What Are FLEDGE and TURTLEDOVE?
Everything you need to know about two of Google’s proposed solutions to target online ads without third-party cookies and without exposing user-level data.
TURTLEDOVE is an acronym that stands for “Two Uncorrelated Requests, Then Locally-Executed Decision On Victory.” TURTLEDOVE is an advertising API proposed by the Google Chrome group as a potential way to target ad campaigns without exposing user-level data. With TURTLEDOVE, an advertiser might target people who visited an online shoe store or who viewed a specific product page but without identifying any specific individuals. The key to preserving user privacy with TURTLEDOVE is that the browser itself tracks users and assigns them to interest groups for targeting.
The first tests of the TURTLEDOVE framework are called FLEDGE, which stands for “First Locally-Executed Decision over Groups Experiment.” Note that the acronym for LED in both are the same, a reference to the fact that FLEDGE only tests components of the full TURTLEDOVE proposal. FLEDGE will enable advertisers to replicate the benefits of retargeted advertising in a more privacy-centric way where site actions cannot be tied back to individual users.
TURTLEDOVE was proposed in 2020 by the Google Chrome group and grew out of a previous effort to enable behavioral targeting without user-level identifiers. That effort was called “Private Interest Groups, Including Noise,” or PIGIN.
The FLEDGE trials planned for Q2 2021 have been pushed back. The FLEDGE trials will test the TURTLEDOVE tech, as well as potential changes proposed by outside adtech companies. For example, Criteo proposed that an independent ad server or industry group could control campaign bids and budgets instead of the Chrome browser.
In the meantime, Google Chrome, Google Ads and other digital media and advertising stakeholders are debating TURTLEDOVE in the W3C, along with other ideas in the Chrome Privacy Sandbox. The FLEDGE trials are much anticipated — because until then, the framework is theoretical, and companies don’t yet know how campaigns will perform.
The Google Chrome and Google Ads groups are working on ways to target online ads without third-party cookies and without exposing user-level data. TURTLEDOVE and products like FLoC are among those changes. Google, other browser operators and privacy advocates say these changes are the way online advertising will work in a privacy-centric environment.
TURTLEDOVE, FLEDGE and all the variants of the concept are promising ways to help advertisers maintain a core capability of reaching (or retargeting) interested consumers who have already expressed interest in a product or brand through the actions they take on-site. But in a way that also increases user privacy. A capability like this will be essential to maintaining the effectiveness of digital advertising.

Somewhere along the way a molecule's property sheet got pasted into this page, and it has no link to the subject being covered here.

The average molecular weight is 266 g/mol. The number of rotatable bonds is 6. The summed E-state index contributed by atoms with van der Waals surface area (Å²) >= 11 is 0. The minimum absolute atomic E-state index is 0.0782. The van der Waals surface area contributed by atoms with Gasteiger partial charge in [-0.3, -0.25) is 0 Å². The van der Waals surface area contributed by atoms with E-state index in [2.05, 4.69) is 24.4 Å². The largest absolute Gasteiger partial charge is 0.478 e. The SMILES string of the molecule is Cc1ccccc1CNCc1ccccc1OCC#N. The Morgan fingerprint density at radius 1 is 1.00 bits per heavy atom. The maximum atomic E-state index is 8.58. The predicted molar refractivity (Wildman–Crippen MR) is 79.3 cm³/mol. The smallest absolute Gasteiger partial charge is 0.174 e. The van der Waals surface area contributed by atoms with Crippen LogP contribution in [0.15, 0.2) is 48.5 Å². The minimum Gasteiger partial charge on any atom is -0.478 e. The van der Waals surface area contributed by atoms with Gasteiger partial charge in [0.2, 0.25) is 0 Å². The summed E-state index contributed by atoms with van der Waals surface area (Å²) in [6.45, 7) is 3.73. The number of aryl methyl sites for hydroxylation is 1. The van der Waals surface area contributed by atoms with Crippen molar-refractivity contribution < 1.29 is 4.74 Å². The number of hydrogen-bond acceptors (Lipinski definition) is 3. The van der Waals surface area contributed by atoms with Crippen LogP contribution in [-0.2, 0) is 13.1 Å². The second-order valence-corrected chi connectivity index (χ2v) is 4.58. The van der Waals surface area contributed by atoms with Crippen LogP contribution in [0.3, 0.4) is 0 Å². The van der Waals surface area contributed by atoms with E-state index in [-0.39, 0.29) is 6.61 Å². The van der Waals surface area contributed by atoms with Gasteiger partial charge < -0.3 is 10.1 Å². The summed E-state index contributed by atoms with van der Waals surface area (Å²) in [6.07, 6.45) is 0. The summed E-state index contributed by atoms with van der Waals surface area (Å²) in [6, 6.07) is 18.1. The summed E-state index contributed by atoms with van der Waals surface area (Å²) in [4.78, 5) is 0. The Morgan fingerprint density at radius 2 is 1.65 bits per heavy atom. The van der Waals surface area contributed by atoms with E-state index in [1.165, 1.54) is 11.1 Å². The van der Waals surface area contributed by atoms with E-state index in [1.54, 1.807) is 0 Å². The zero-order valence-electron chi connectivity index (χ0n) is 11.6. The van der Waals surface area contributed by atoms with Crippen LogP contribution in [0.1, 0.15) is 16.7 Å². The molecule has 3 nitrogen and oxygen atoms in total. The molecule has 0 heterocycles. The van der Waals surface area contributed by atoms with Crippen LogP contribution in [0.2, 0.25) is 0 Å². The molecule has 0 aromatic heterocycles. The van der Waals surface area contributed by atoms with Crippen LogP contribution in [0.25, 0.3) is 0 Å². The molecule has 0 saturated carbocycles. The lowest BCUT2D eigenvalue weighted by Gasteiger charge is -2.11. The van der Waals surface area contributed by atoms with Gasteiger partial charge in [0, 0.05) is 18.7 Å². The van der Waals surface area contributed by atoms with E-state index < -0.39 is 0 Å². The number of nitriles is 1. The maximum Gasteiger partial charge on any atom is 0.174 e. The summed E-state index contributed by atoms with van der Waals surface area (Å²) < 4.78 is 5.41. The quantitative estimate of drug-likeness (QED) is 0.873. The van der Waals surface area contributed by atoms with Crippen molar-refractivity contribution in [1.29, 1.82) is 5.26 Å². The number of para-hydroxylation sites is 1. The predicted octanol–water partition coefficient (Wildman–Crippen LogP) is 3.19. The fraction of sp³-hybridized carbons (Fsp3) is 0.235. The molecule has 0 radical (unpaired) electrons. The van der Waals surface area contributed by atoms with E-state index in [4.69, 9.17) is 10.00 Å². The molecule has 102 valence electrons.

Independent adtech and the publishing industry have pushed back on TURTLEDOVE. For one thing, reporting would operate on a lag and only be available in aggregate, which means programmatic companies would only receive campaign reports every few hours. DSPs might place thousands of bids without knowing which impressions they won and at what rates. This would be a wrench in the gears of real-time bidding (RTB), since bids couldn’t be optimized in real time. Budgeting for campaigns could be a mess, too, since DSPs might discover hours later that they won far more or fewer impressions than expected.
Some of those problems are addressed with the FLEDGE trials, which will test the original TURTLEDOVE ideas and industry amendments. But depending on how long the trials are delayed, it might be difficult to incorporate new ideas before Chrome deprecates third-party cookies.
Others in the adtech ecosystem have voiced concern that Google would control so much of this proposed architecture. Criteo, for example, has proposed that an independent ad server or industry group could control campaign bids and budgets instead of the Chrome browser. FLEDGE actually takes this proposal into account as some evidence that Google is listening to the industry.
What it means:
Advertisers and publishers have been less involved in nitty-gritty infrastructures such as TURTLEDOVE. The debates are happening in the W3C, not in a familiar venue like the IAB, and are heavily technical. But the development of TURTLEDOVE in the Chrome Privacy Sandbox and the prospects of the FLEDGE trials will impact everyone with a stake in programmatic.
It’s impossible to say exactly how online advertising will change because the ideas haven’t been tested yet. As it stands, the TURTLEDOVE framework is an entirely new way to buy online ads, and impression rates would likely change dramatically when put into effect. If independent DSPs and SSPs are hampered by TURTLEDOVE, it would be another incentive for advertisers to work directly with publishers and Walled Gardens instead of using programmatic pipes to span the open web.
For users, TURTLEDOVE aims to protect their privacy from advertisers. Though without any updates to the current framework, adtech companies worry it will lead to a sub-par user experience. People might be bombarded by certain ads because DSPs, ad servers, and SSPs couldn’t effectively frequency cap campaigns.